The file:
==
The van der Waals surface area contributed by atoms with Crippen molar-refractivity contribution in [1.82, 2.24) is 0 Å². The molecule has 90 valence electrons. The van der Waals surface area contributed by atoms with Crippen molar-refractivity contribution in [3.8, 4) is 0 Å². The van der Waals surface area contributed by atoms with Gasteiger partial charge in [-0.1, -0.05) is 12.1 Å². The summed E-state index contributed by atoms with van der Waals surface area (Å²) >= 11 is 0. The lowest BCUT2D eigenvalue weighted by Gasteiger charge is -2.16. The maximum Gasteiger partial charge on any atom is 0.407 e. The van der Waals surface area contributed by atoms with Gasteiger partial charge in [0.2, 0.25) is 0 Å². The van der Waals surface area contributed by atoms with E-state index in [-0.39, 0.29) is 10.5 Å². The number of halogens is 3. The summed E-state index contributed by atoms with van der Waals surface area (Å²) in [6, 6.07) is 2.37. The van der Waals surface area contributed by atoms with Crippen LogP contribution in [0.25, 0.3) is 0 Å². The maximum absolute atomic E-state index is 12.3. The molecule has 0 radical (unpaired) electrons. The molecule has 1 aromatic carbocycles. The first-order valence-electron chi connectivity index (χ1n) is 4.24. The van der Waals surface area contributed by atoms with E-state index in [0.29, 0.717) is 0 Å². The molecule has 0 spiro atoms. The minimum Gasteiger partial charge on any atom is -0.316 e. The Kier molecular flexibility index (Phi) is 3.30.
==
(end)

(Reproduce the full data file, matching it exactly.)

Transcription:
The van der Waals surface area contributed by atoms with Crippen molar-refractivity contribution in [1.82, 2.24) is 0 Å². The molecule has 90 valence electrons. The van der Waals surface area contributed by atoms with Crippen molar-refractivity contribution in [3.8, 4) is 0 Å². The van der Waals surface area contributed by atoms with Gasteiger partial charge in [-0.1, -0.05) is 12.1 Å². The summed E-state index contributed by atoms with van der Waals surface area (Å²) >= 11 is 0. The lowest BCUT2D eigenvalue weighted by Gasteiger charge is -2.16. The maximum Gasteiger partial charge on any atom is 0.407 e. The van der Waals surface area contributed by atoms with Gasteiger partial charge in [0.2, 0.25) is 0 Å². The van der Waals surface area contributed by atoms with E-state index in [-0.39, 0.29) is 10.5 Å². The number of halogens is 3. The summed E-state index contributed by atoms with van der Waals surface area (Å²) in [6, 6.07) is 2.37. The van der Waals surface area contributed by atoms with Crippen LogP contribution in [0.25, 0.3) is 0 Å². The maximum absolute atomic E-state index is 12.3. The molecule has 0 radical (unpaired) electrons. The molecule has 1 aromatic carbocycles. The first-order valence-electron chi connectivity index (χ1n) is 4.24. The van der Waals surface area contributed by atoms with E-state index in [0.29, 0.717) is 0 Å². The molecule has 0 spiro atoms. The minimum Gasteiger partial charge on any atom is -0.316 e. The Kier molecular flexibility index (Phi) is 3.30.